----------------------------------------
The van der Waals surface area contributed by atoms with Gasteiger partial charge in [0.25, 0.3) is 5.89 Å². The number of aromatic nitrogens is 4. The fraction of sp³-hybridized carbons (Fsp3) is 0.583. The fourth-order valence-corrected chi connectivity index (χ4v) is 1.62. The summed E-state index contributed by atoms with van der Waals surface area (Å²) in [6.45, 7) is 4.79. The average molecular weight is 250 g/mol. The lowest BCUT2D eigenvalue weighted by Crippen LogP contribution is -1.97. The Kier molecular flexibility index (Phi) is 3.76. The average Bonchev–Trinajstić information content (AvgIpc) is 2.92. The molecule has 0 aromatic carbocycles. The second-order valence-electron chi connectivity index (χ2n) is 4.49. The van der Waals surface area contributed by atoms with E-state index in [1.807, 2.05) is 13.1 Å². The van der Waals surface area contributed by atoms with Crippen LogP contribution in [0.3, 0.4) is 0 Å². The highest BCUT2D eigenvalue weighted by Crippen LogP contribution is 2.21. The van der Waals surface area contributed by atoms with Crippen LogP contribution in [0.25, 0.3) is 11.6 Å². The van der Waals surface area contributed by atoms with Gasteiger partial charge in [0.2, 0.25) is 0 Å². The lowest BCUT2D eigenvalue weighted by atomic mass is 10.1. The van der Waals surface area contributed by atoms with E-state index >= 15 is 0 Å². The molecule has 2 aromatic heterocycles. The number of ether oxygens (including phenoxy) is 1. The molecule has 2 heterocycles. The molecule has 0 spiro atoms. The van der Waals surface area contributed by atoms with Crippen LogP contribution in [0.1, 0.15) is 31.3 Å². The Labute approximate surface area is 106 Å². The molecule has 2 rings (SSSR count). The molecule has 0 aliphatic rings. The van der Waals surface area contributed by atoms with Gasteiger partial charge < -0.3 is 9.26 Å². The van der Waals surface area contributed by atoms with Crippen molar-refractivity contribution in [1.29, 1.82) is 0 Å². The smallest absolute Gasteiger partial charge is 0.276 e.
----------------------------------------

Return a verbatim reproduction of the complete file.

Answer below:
The van der Waals surface area contributed by atoms with Gasteiger partial charge in [0.25, 0.3) is 5.89 Å². The number of aromatic nitrogens is 4. The fraction of sp³-hybridized carbons (Fsp3) is 0.583. The fourth-order valence-corrected chi connectivity index (χ4v) is 1.62. The summed E-state index contributed by atoms with van der Waals surface area (Å²) in [6.45, 7) is 4.79. The average molecular weight is 250 g/mol. The lowest BCUT2D eigenvalue weighted by Crippen LogP contribution is -1.97. The Kier molecular flexibility index (Phi) is 3.76. The average Bonchev–Trinajstić information content (AvgIpc) is 2.92. The molecule has 0 aromatic carbocycles. The second-order valence-electron chi connectivity index (χ2n) is 4.49. The van der Waals surface area contributed by atoms with E-state index in [1.807, 2.05) is 13.1 Å². The van der Waals surface area contributed by atoms with Crippen LogP contribution in [0.3, 0.4) is 0 Å². The highest BCUT2D eigenvalue weighted by Crippen LogP contribution is 2.21. The van der Waals surface area contributed by atoms with Crippen LogP contribution in [0.25, 0.3) is 11.6 Å². The van der Waals surface area contributed by atoms with Gasteiger partial charge in [0.2, 0.25) is 0 Å². The lowest BCUT2D eigenvalue weighted by atomic mass is 10.1. The van der Waals surface area contributed by atoms with E-state index >= 15 is 0 Å². The molecule has 2 aromatic heterocycles. The number of ether oxygens (including phenoxy) is 1. The molecule has 2 heterocycles. The molecule has 0 spiro atoms. The van der Waals surface area contributed by atoms with Crippen LogP contribution in [0.1, 0.15) is 31.3 Å². The Labute approximate surface area is 106 Å². The molecule has 2 rings (SSSR count). The molecule has 0 aliphatic rings. The van der Waals surface area contributed by atoms with Gasteiger partial charge < -0.3 is 9.26 Å². The van der Waals surface area contributed by atoms with Crippen molar-refractivity contribution in [1.29, 1.82) is 0 Å². The smallest absolute Gasteiger partial charge is 0.276 e.